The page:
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[cdn-nucl-l] After Heat Wave, Europe Gives Nuclear Power a Second Look
Posted in the New York Times on September 17, 2003 and at:
After Heat Wave, Europe Gives Nuclear Power a Second Look
By HEATHER TIMMONS and ERIC PFANNER
LONDON, Sept. 17 - As Europe cools off from a summer heat wave that pushed
its power plants to the limit, the nuclear industry is trying to seize a
rare opportunity to rehabilitate its reputation and attract new investment.
Nuclear operators have been near-pariahs throughout much of the developed
world since the Chernobyl disaster in 1986, especially in Europe. No new
reactors have been built in Western Europe since then, and several countries
have declared themselves forever nuclear-free, including Italy, which shut
the plants it had already built.
The industry has survived only because countries like Germany and France are
already too heavily dependent on nuclear energy to scrap it. Even so,
operators have tended to keep their profile as low as possible.
Now, Europe has bumped up against the limits of its existing power supply,
and the Continent faces tough choices about energy.
The torrid summer of 2003 and the deaths and illnesses it caused,
particularly in countries like France, where air-conditioning is relatively
uncommon, have prompted industry analysts to forecast sharp growth in
But there are a host of constraints on the expansion of the power supply.
The 15 members of the European Union have committed themselves to sharp
reductions in their emissions of "greenhouse" gases linked to global
warming, notably carbon dioxide, and fossil-fuel-burning power plants are a
significant source of those emissions.
Most of Western Europe's potential for new large-scale hydropower
development has already been tapped, and countries like Germany and Denmark
invested in wind turbines only to discover during the unusually hot, still
summer that the wind may not always blow when it is most needed.
That, the nuclear operators say, leaves only one good option: new reactors.
Because nuclear plants emit almost no greenhouse gases or other pollutants,
industry advocates say, they may be the only way Europe can reliably add to
its power generation capacity within the environmental constraints of the
Kyoto treaty on global warming.
Critics have long derided that argument, pointing out that it ignores the
problems of radioactive waste, the greenhouse gas emissions and other
pollution associated with mining and refining uranium, and the heightened
safety and security concerns after the Sept. 11 terror attacks.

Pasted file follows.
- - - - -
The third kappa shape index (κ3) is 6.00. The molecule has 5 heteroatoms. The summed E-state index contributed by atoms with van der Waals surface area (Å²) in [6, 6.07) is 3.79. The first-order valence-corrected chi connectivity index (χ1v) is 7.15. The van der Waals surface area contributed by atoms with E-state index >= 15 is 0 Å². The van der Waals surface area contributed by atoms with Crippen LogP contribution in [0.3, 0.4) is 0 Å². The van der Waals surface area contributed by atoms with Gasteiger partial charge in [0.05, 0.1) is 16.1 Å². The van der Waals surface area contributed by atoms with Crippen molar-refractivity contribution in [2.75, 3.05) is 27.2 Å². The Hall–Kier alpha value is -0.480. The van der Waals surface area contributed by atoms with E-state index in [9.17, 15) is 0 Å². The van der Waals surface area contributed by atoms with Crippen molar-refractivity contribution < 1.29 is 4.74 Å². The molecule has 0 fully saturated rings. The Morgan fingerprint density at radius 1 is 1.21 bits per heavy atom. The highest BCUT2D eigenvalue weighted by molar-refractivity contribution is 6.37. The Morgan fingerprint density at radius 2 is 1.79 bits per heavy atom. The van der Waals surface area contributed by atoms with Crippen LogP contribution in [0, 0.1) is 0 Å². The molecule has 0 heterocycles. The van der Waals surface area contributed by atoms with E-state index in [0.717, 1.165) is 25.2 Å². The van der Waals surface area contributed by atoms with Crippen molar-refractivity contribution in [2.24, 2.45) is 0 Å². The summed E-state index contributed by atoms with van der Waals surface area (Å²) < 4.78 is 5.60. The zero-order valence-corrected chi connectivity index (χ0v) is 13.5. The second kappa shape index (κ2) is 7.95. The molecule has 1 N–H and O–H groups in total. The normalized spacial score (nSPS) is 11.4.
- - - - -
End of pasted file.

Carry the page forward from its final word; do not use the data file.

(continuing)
Also, the European heat wave exposed a previously overlooked vulnerability:
the rivers that supply the water used to cool many of the Continent's
nuclear plants warmed up so much that plant managers had to choose between
cutting back power output or releasing damagingly hot water back into the
In an effort to soften widespread public hostility to nuclear power,
industry leaders who gathered here this month announced the creation of a
network of leading research centers and nuclear experts in 30 countries to
be called the World Nuclear University.
The intention is to promote scholarship and encourage students to pursue
careers in nuclear science, and help to "build the political will for a
clean energy transformation," said John Ritch, director general of the World
Nuclear Association, a London-based industry group that is one of four
organizations sponsoring the initiative.
The sponsors have enlisted Hans Blix, the former United Nations weapons
inspector and a former head of the International Atomic Energy Agency, to be
the first leader of the network. Mr. Blix emphasized the danger of global
warming in a speech at the London conference.
"While I would be the last to underestimate the risk of proliferation of
weapons of mass destruction, I think the environmental risks we face are
even greater," he said.
Mr. Blix's caution is understandable, given the passions that nuclear energy
arouses in Europe, for and against, often in close proximity.
France depends on nuclear reactors, 59 of them, for more than three-quarters
of its electricity, and while it has not added a reactor since the year of
Chernobyl, it has resisted calls to curtail their use.
Austria and Denmark have forsworn any use of nuclear energy, but Finland's
Parliament approved plans last year to build a fifth reactor in the country.
Construction has not begun, but the industry views the decision as evidence